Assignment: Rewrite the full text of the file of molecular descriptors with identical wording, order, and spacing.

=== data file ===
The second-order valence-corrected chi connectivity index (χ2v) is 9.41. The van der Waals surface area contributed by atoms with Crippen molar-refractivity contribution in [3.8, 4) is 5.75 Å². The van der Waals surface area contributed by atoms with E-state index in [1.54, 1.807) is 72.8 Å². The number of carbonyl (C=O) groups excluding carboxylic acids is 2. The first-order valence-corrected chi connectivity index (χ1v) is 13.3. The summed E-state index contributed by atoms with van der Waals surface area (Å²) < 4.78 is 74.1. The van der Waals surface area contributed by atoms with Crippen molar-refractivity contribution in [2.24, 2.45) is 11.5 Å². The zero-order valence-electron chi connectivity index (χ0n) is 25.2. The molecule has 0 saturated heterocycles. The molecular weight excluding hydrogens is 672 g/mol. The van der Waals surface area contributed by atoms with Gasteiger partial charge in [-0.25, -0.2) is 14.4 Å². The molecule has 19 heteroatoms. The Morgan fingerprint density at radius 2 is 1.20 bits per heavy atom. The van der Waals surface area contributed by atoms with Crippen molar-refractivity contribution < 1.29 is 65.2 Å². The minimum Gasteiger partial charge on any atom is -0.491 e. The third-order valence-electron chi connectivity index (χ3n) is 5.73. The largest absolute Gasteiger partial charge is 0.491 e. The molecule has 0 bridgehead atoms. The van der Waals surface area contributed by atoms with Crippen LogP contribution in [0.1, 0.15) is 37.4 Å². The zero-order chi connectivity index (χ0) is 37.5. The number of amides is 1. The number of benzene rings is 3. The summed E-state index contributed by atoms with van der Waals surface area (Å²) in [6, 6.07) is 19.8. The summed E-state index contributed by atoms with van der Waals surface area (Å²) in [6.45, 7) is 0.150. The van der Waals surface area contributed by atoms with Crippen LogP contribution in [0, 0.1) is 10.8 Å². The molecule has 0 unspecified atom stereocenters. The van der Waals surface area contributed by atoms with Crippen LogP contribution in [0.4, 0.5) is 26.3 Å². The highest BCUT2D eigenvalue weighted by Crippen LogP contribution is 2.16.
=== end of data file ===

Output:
The second-order valence-corrected chi connectivity index (χ2v) is 9.41. The van der Waals surface area contributed by atoms with Crippen molar-refractivity contribution in [3.8, 4) is 5.75 Å². The van der Waals surface area contributed by atoms with E-state index in [1.54, 1.807) is 72.8 Å². The number of carbonyl (C=O) groups excluding carboxylic acids is 2. The first-order valence-corrected chi connectivity index (χ1v) is 13.3. The summed E-state index contributed by atoms with van der Waals surface area (Å²) < 4.78 is 74.1. The van der Waals surface area contributed by atoms with Crippen molar-refractivity contribution in [2.24, 2.45) is 11.5 Å². The zero-order valence-electron chi connectivity index (χ0n) is 25.2. The molecule has 0 saturated heterocycles. The molecular weight excluding hydrogens is 672 g/mol. The van der Waals surface area contributed by atoms with Gasteiger partial charge in [-0.25, -0.2) is 14.4 Å². The molecule has 19 heteroatoms. The Morgan fingerprint density at radius 2 is 1.20 bits per heavy atom. The van der Waals surface area contributed by atoms with Crippen molar-refractivity contribution < 1.29 is 65.2 Å². The minimum Gasteiger partial charge on any atom is -0.491 e. The third-order valence-electron chi connectivity index (χ3n) is 5.73. The largest absolute Gasteiger partial charge is 0.491 e. The molecule has 0 bridgehead atoms. The van der Waals surface area contributed by atoms with Crippen LogP contribution in [0.1, 0.15) is 37.4 Å². The zero-order chi connectivity index (χ0) is 37.5. The number of amides is 1. The number of benzene rings is 3. The summed E-state index contributed by atoms with van der Waals surface area (Å²) in [6, 6.07) is 19.8. The summed E-state index contributed by atoms with van der Waals surface area (Å²) in [6.45, 7) is 0.150. The van der Waals surface area contributed by atoms with Crippen LogP contribution in [0, 0.1) is 10.8 Å². The molecule has 0 unspecified atom stereocenters. The van der Waals surface area contributed by atoms with Crippen LogP contribution in [0.4, 0.5) is 26.3 Å². The highest BCUT2D eigenvalue weighted by Crippen LogP contribution is 2.16.